I concur in the judgment reached, and am fully in accord with the sound and reasonable rule laid down in the Restatement of the Law of Agency, and established by the foregoing opinion as the law in this jurisdiction. I think it is desirable, however, to mention briefly some of the cases which are followed, overruled or disapproved by it.
The so-called "doctrine of Gridley v. Tilson" was expressed in a case wherein the point might well have been considered dictum, for a separate and sufficient ground for the holding appears therein. (See 16 Cal. L. Rev. 234.) Assuming, however, as subsequent cases have done, that Gridley v. Tilson constitutes a direct holding on the point, the prior decision of this court in Mooney v. Cyriaks, 185 Cal. 70 [ 195 P. 922], was directly contrary thereto. The case of Munn v. Earle C. Anthony, Inc., 36 Cal.App. 312 [ 171 P. 1082], which was cited with approval in Gridley v. Tilson, was disapproved in Mooney v. Cyriaks, supra. The Mooney case was followed in Whiting v. Squeglia, 70 Cal.App. 108 [ 232 P. 986], in which case this court denied a hearing. Nevertheless, a great many cases were decided in the District Courts of Appeal in the last few years, which follow the principle supposed to have been adopted in Gridley v. Tilson. Among these are Warner v. Taft Land Dev. Co., 113 Cal.App. 71 [ 297 P. 969]; Campbell v. Title Guarantee Trust Co., 121 Cal.App. 374 [ 9 P.2d 264]; W.J. Latchford Co. v. Southern Cal. Gas Co., 125 Cal.App. 112 [ 13 P.2d 871]; Clancy v. Becker-Arbuckle-Wright Corp., 137 Cal.App. 43 [ 29 P.2d 868]; Curby v. Title Guarantee Trust Co., 138 Cal.App. 241 [ 32 P.2d 151]. In the recent case of Simmons v. Ratterree Land Co., 217 Cal. 201 [ 17 P.2d 727], though we held that under the peculiar circumstances the rule of Gridley v. Tilson was inapplicable, we approved it as a correct statement of the law. Also, in Humphrey v. Harry H. Culver Co., 220 Cal. 765 [ 32 P.2d 630], we merely distinguished and did not disapprove Gridley v. Tilson.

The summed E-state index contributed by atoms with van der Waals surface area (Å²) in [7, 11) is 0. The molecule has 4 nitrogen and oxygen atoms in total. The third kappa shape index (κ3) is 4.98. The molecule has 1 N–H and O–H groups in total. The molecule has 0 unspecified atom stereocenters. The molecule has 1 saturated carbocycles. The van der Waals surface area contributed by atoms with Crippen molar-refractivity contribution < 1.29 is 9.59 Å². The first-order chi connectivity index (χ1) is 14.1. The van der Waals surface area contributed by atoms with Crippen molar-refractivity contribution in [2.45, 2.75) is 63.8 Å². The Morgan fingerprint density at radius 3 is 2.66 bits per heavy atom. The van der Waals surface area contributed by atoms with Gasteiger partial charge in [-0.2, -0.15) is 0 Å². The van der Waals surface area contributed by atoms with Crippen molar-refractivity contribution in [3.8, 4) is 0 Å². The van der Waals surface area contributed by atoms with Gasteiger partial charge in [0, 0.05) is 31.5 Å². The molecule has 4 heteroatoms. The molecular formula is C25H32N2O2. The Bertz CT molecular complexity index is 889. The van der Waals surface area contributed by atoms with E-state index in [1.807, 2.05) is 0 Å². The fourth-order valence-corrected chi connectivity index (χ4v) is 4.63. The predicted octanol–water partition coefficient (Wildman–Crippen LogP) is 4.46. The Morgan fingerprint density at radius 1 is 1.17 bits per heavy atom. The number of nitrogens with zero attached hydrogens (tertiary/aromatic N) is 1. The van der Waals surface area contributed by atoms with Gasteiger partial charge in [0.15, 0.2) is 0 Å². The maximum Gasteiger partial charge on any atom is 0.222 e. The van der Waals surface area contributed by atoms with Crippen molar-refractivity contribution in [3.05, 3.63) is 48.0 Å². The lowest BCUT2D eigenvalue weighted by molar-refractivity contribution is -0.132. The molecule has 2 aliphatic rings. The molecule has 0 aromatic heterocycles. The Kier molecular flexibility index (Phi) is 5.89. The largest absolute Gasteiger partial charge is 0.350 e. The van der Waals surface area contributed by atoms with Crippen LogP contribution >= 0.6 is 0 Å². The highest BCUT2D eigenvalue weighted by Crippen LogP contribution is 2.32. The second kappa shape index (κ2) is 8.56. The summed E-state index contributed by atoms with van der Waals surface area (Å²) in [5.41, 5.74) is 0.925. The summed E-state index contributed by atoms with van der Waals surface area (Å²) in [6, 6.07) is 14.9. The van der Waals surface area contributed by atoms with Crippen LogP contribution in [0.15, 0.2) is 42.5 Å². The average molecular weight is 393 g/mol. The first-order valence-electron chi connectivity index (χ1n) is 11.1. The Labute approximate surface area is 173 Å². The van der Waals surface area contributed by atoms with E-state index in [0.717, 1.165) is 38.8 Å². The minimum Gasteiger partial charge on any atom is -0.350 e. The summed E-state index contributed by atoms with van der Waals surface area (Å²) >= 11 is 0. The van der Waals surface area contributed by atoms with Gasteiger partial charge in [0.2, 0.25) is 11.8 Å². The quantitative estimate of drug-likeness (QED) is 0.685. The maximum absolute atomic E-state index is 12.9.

It is now clear that this rule is unsound in principle, and that it is contrary to the better authorities, as evidenced by the Restatement on Agency. (See, also, 16 Cal. L. Rev. 234, supra.) In refusing to follow it further, we are now overruling the many decisions set forth above, and are returning to the position formerly taken by us in Mooney v. Cyriaks, supra.